The Financial Planning Association of Australia The Financial Planning Association of Australia

My Portfolio Rules!

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With the blockbuster hit series ‘My Kitchen Rules’ dominating TV ratings, consider the similarities between developing a successful portfolio and creating a successful restaurant quality dish.

Investing is like cooking; great chefs demand the best ingredients, know which ingredients produce which results, mix ingredients in the right amounts and continually taste and adjust.  Creating a successful portfolio is no different.

Master your Ingredients

There are four basic investing ingredients in successful portfolios.

  1. Cash and term deposits are the safest defensive assets.  Cash provides liquidity, while a series of rolling term deposits protects you with a reasonable yield.
  2. Bonds can be a relatively safe investment providing an adequate yield, but if interest rates rise, your bonds will likely fall in value.
  3. Shares are a commonly preferred growth asset class, bought on the ASX or indirectly via low cost ETFs or more expensive managed funds.
  4. Property as an asset class includes investment properties and indirect commercial property e.g. Australian Real Estate Investment Trusts (A-REITs).

Know thyself

  • Are you risk averse or risk tolerant?
  • How long do you have before your assets need to be turned into cash?
  • How close are you to retirement?
  • How do you believe markets will perform medium to long term?

This will help determine how much risk you should take.  Some are risk takers, others are risk adverse.

If you worry about short term volatility and take no risks, you may outlive your funds (‘longevity risk’). If you’re outlook is negative, build in insurance by holding more in cash and defensive assets.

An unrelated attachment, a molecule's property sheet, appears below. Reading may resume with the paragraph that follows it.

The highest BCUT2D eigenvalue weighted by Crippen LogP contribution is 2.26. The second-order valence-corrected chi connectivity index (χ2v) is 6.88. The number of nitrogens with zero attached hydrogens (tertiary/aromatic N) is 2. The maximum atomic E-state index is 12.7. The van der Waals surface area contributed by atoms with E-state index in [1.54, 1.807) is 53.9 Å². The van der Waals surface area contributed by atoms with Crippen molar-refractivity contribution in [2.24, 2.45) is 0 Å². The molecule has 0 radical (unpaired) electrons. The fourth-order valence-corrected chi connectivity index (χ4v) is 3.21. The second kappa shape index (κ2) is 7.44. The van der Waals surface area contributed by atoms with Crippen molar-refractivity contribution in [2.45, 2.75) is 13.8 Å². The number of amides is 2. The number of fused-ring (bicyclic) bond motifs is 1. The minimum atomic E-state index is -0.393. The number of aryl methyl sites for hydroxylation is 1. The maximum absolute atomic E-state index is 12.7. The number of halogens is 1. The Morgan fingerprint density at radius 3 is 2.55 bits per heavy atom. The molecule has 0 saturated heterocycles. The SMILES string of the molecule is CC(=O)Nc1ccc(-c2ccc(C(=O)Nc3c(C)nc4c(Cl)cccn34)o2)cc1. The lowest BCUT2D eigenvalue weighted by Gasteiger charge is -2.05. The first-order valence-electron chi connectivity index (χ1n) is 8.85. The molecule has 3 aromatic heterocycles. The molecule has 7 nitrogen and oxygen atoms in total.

Follow the right recipe

A ‘Balanced’ portfolio splits 50/50 between defensive and growth assets – e.g. defensive investments of 5% cash for liquidity, 35% rolling term deposits for security and income and 10% in bonds for some relatively low risk corporate and government exposure.

On the growth side, you could allocate 30% Australian equities, 10% property and 10% international.  You could add spice to your Australian equities by considering blue chips, tax effective high dividend yielding stocks or even some small cap exposure.

Just as good chefs adjust their recipes for the season and customer tastes; review your portfolio given prevailing economic conditions, and your own financial circumstances.

Guidance can help

For some investors, just like cooks, the assistance of a seasoned hand like Pete and Manu can lift performance from adequate to excellent. So too, if you employ a trusted, experienced and qualified advisor.

The pièce de résistance

You can’t simply pile all the best ingredients into the mixing pot. Experienced chefs devise their menu (risk profile) and carefully select the best ingredients (investments) for the perfect meal (portfolio).

Successful chefs continually taste and season, adapt and improve.  When investing, review your asset allocation over time to ensure your hard earned wealth works optimally for you.


Tim Mackay CFP®

Quantum Financial Services



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